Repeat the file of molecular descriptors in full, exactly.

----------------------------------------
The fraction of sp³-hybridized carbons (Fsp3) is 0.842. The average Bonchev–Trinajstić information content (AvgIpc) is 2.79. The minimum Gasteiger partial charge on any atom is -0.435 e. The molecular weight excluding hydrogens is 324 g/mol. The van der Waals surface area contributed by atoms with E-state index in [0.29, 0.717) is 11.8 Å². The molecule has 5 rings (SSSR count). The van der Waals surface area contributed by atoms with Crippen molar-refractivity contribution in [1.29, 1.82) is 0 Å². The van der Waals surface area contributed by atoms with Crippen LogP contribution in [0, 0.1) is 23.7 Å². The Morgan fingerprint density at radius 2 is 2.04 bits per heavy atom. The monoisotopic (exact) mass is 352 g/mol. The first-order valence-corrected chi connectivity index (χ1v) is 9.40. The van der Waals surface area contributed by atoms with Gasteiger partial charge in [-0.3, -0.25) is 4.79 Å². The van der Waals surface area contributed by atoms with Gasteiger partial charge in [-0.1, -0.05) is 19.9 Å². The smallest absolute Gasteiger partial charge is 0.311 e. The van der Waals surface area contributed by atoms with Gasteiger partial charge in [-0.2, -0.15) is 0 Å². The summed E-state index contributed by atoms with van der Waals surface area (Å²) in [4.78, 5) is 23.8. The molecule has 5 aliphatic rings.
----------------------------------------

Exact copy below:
The fraction of sp³-hybridized carbons (Fsp3) is 0.842. The average Bonchev–Trinajstić information content (AvgIpc) is 2.79. The minimum Gasteiger partial charge on any atom is -0.435 e. The molecular weight excluding hydrogens is 324 g/mol. The van der Waals surface area contributed by atoms with E-state index in [0.29, 0.717) is 11.8 Å². The molecule has 5 rings (SSSR count). The van der Waals surface area contributed by atoms with Crippen molar-refractivity contribution in [1.29, 1.82) is 0 Å². The van der Waals surface area contributed by atoms with Crippen LogP contribution in [0, 0.1) is 23.7 Å². The Morgan fingerprint density at radius 2 is 2.04 bits per heavy atom. The monoisotopic (exact) mass is 352 g/mol. The first-order valence-corrected chi connectivity index (χ1v) is 9.40. The van der Waals surface area contributed by atoms with Gasteiger partial charge in [-0.3, -0.25) is 4.79 Å². The van der Waals surface area contributed by atoms with Gasteiger partial charge in [-0.1, -0.05) is 19.9 Å². The smallest absolute Gasteiger partial charge is 0.311 e. The van der Waals surface area contributed by atoms with Gasteiger partial charge in [-0.2, -0.15) is 0 Å². The summed E-state index contributed by atoms with van der Waals surface area (Å²) in [4.78, 5) is 23.8. The molecule has 5 aliphatic rings.